How do you deal with rent arrears?
If you’ve fallen behind on your rent payments and you owe money to your landlord, this is known as rent arrears. Paying your rent is considered a priority, so getting into arrears can have serious consequences and can even get you evicted.
It’s important to act quickly if you’re behind on your rent and not to ignore the problem.
The first step you should take is to contact your landlord. You don’t want things to escalate, so it’s best to try and come to an agreement as soon as possible – they’re more likely to be understanding if you show you’re making an effort to resolve the problem.
Paying back rent arrears
Before you make an agreement to pay back what you owe, you’ll need to work out where you’re at money-wise. Making a budget will help with this and will allow you to possibly find ways to cut down your spending, which in turn could help you pay back your arrears.
It’s important when making an agreement with your landlord to never try and pay back more than you can afford. It’ll be better in the long run for you to pay back the arrear in smaller instalments over time.
If you’re struggling with your rent due to low income or you’re already on benefits, you could also be entitled to extra support through housing benefit. It’s also possible to get this backdated for up to six months if you qualify for the benefit and have a good reason for not applying earlier.
Who is responsible for rent arrears
In some instances, it might not actually be down to you to pay back the full arrears, so it’s important to check before you make any payments to your landlord.
If you live with someone else, such as your partner or a flatmate, and have signed a joint tenancy agreement then you will both be responsible for the arrears. This also means that if one of you doesn’t pay, the other will have to pay for them. However, if you live with other people but signed a tenancy agreement for just yourself, the arrears would be your responsibility.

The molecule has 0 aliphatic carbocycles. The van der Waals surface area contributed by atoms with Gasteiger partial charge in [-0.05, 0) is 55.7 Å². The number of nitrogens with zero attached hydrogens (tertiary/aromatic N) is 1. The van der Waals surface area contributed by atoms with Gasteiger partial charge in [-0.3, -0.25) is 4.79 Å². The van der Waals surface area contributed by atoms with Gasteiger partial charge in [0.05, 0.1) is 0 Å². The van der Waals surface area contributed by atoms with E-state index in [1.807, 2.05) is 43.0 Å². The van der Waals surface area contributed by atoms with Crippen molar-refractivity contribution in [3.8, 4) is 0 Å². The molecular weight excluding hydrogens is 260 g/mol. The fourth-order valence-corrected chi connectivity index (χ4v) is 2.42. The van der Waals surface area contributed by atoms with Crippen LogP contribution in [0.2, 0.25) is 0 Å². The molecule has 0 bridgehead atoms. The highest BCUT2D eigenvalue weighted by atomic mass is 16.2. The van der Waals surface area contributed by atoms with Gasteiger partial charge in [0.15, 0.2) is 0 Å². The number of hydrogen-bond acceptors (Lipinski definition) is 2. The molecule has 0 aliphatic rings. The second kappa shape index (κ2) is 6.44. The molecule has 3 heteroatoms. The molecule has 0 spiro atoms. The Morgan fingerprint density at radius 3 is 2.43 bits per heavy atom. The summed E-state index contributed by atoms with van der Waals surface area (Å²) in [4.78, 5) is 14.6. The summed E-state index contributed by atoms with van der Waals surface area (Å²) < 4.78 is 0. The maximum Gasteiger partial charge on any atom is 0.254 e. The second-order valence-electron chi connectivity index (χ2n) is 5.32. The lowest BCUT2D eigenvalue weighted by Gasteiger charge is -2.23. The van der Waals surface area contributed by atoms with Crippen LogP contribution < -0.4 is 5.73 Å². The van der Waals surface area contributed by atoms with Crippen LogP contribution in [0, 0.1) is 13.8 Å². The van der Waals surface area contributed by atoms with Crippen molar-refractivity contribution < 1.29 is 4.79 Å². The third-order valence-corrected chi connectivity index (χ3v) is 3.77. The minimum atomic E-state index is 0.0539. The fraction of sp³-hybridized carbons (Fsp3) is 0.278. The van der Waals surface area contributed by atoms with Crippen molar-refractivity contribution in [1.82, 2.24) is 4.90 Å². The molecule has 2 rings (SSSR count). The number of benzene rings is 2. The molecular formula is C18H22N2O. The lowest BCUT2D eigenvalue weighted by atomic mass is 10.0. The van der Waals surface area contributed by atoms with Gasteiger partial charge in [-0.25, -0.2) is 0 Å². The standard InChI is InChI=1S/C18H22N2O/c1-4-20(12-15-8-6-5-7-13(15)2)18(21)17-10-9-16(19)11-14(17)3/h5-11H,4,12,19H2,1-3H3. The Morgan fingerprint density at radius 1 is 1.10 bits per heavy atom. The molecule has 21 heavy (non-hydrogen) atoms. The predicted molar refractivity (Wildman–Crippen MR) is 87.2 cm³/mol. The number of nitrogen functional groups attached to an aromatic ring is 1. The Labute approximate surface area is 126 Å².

In situations where you have taken over someone else’s tenancy, you’re only responsible for the rent due after your agreement has begun; you shouldn’t have to pay the arrears for the previous tenant. However, you can be responsible for this in some cases of ‘succession’ or ‘assignment’.
Your landlord should always give you details of your tenancy agreement in writing, which should include how much your rent is and how often you’ll pay it. If you don’t have this, it may mean that you have an assured shorthold tenancy (AST) – which dictates that this is not required.
Will Universal Credit pay my rent arrears?
It’s easy to assume that when it comes to Universal Credit and your rent, you’re on your own – but this isn’t exactly the case.
If you’re struggling with your rent payments, it’s possible for either you or your landlord to ask for an alternative payment arrangement (APA) – which involves direct payments. This means that your rent will be paid directly to your landlord, which then leaves you able to sort something out to pay your arrears.
Equally, this can also be done the other way around – where deductions can be taken from your Universal Credit towards your arrears, so you only have to focus on paying your current rent.
Can I do a mutual exchange with rent arrears?
A mutual exchange is when you swap your home with another council or housing association tenant with permission from your landlord.
Landlords will usually insist that any arrears are cleared before an exchange happens, so it’s important you do this before applying to avoid rejection.
Will the council house me if I have rent arrears?
This will depend on the council in question, but for the most part local authorities won’t allow you to apply if you have arrears from a previous property – so you would have to clear these first.
However, in many other situations, dealing with rent arrears from another property can be treated as non-priority as you cannot be evicted for this reason – even if it’s the same landlord. The only exception to this is if court action has been taken against you for the balance owed.
What happens if you are evicted?
If your rent arrears are building up, your landlord will eventually try to evict you, also known as ‘seeking possession’.
There is a process to this, which involves them giving you written notice to leave the property. However, this doesn’t necessarily mean you have to do so by the date written on the letter.
Your landlord, in most cases, will still have to get a court order before they can evict you – and they can only get this once the notice period has run out. If it reaches this stage, they will need to get a warrant of possession to allow the bailiffs to force your eviction.